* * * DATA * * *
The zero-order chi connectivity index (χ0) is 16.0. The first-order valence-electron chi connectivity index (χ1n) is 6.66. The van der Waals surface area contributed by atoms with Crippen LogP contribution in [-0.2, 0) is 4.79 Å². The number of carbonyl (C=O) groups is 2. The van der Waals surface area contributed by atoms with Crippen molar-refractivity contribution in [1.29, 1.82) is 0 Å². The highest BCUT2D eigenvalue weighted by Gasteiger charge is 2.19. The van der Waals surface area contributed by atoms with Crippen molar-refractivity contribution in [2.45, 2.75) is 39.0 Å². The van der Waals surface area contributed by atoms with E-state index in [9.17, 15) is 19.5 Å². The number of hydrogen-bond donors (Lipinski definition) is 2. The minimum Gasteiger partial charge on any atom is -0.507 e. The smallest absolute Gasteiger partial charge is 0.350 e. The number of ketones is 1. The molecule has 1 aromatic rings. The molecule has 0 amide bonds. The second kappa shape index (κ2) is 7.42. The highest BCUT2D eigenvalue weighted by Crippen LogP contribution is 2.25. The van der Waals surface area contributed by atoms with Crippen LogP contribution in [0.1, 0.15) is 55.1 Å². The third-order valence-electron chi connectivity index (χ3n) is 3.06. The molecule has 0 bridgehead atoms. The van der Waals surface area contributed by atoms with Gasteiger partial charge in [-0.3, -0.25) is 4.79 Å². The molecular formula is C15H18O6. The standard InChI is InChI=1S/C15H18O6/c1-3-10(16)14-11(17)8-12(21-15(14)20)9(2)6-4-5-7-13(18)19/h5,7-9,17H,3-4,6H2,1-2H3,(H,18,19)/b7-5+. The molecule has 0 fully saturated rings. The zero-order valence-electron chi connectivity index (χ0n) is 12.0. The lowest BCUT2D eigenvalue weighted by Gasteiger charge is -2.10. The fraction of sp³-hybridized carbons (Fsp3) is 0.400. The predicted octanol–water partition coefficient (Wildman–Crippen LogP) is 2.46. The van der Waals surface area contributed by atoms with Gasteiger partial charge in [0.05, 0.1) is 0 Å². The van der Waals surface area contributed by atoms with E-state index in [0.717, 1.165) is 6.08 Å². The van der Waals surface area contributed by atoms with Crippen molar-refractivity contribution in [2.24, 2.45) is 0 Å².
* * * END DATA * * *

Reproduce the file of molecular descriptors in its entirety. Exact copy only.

The zero-order chi connectivity index (χ0) is 16.0. The first-order valence-electron chi connectivity index (χ1n) is 6.66. The van der Waals surface area contributed by atoms with Crippen LogP contribution in [-0.2, 0) is 4.79 Å². The number of carbonyl (C=O) groups is 2. The van der Waals surface area contributed by atoms with Crippen molar-refractivity contribution in [1.29, 1.82) is 0 Å². The highest BCUT2D eigenvalue weighted by Gasteiger charge is 2.19. The van der Waals surface area contributed by atoms with Crippen molar-refractivity contribution in [2.45, 2.75) is 39.0 Å². The van der Waals surface area contributed by atoms with E-state index in [9.17, 15) is 19.5 Å². The number of hydrogen-bond donors (Lipinski definition) is 2. The minimum Gasteiger partial charge on any atom is -0.507 e. The smallest absolute Gasteiger partial charge is 0.350 e. The number of ketones is 1. The molecule has 1 aromatic rings. The molecule has 0 amide bonds. The second kappa shape index (κ2) is 7.42. The highest BCUT2D eigenvalue weighted by Crippen LogP contribution is 2.25. The van der Waals surface area contributed by atoms with Crippen LogP contribution in [0.1, 0.15) is 55.1 Å². The third-order valence-electron chi connectivity index (χ3n) is 3.06. The molecule has 0 bridgehead atoms. The van der Waals surface area contributed by atoms with Gasteiger partial charge in [-0.3, -0.25) is 4.79 Å². The molecular formula is C15H18O6. The standard InChI is InChI=1S/C15H18O6/c1-3-10(16)14-11(17)8-12(21-15(14)20)9(2)6-4-5-7-13(18)19/h5,7-9,17H,3-4,6H2,1-2H3,(H,18,19)/b7-5+. The molecule has 0 fully saturated rings. The zero-order valence-electron chi connectivity index (χ0n) is 12.0. The lowest BCUT2D eigenvalue weighted by Gasteiger charge is -2.10. The fraction of sp³-hybridized carbons (Fsp3) is 0.400. The predicted octanol–water partition coefficient (Wildman–Crippen LogP) is 2.46. The van der Waals surface area contributed by atoms with Gasteiger partial charge in [0.05, 0.1) is 0 Å². The van der Waals surface area contributed by atoms with E-state index in [0.717, 1.165) is 6.08 Å². The van der Waals surface area contributed by atoms with Crippen molar-refractivity contribution in [2.24, 2.45) is 0 Å².